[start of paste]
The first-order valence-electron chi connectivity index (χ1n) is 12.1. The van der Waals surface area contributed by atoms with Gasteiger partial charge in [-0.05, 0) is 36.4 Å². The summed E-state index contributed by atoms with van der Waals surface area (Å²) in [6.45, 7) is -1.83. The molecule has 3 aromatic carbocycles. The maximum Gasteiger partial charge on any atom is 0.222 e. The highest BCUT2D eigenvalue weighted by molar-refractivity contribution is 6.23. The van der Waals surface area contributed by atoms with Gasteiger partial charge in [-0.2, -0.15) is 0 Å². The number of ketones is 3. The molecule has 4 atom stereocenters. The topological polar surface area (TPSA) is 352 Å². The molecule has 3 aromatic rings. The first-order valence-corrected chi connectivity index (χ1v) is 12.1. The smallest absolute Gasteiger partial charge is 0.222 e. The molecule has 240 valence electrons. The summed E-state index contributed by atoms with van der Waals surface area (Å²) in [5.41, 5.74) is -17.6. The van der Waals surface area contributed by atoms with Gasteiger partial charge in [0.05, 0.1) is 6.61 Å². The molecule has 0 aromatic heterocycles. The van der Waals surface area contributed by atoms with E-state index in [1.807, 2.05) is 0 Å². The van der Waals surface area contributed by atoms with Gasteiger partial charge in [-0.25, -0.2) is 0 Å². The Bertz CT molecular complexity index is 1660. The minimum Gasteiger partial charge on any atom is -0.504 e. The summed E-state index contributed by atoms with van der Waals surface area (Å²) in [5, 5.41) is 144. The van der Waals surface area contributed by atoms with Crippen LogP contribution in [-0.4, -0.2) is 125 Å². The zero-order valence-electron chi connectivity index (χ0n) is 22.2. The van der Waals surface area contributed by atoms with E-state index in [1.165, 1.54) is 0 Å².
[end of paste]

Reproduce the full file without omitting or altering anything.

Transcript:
The first-order valence-electron chi connectivity index (χ1n) is 12.1. The van der Waals surface area contributed by atoms with Gasteiger partial charge in [-0.05, 0) is 36.4 Å². The summed E-state index contributed by atoms with van der Waals surface area (Å²) in [6.45, 7) is -1.83. The molecule has 3 aromatic carbocycles. The maximum Gasteiger partial charge on any atom is 0.222 e. The highest BCUT2D eigenvalue weighted by molar-refractivity contribution is 6.23. The van der Waals surface area contributed by atoms with Gasteiger partial charge in [-0.2, -0.15) is 0 Å². The number of ketones is 3. The molecule has 4 atom stereocenters. The topological polar surface area (TPSA) is 352 Å². The molecule has 3 aromatic rings. The first-order valence-corrected chi connectivity index (χ1v) is 12.1. The smallest absolute Gasteiger partial charge is 0.222 e. The molecule has 240 valence electrons. The summed E-state index contributed by atoms with van der Waals surface area (Å²) in [5.41, 5.74) is -17.6. The van der Waals surface area contributed by atoms with Gasteiger partial charge in [0.05, 0.1) is 6.61 Å². The molecule has 0 aromatic heterocycles. The van der Waals surface area contributed by atoms with E-state index in [1.807, 2.05) is 0 Å². The van der Waals surface area contributed by atoms with Gasteiger partial charge in [-0.25, -0.2) is 0 Å². The Bertz CT molecular complexity index is 1660. The minimum Gasteiger partial charge on any atom is -0.504 e. The summed E-state index contributed by atoms with van der Waals surface area (Å²) in [5, 5.41) is 144. The van der Waals surface area contributed by atoms with Crippen LogP contribution in [-0.4, -0.2) is 125 Å². The zero-order valence-electron chi connectivity index (χ0n) is 22.2. The van der Waals surface area contributed by atoms with E-state index in [1.165, 1.54) is 0 Å².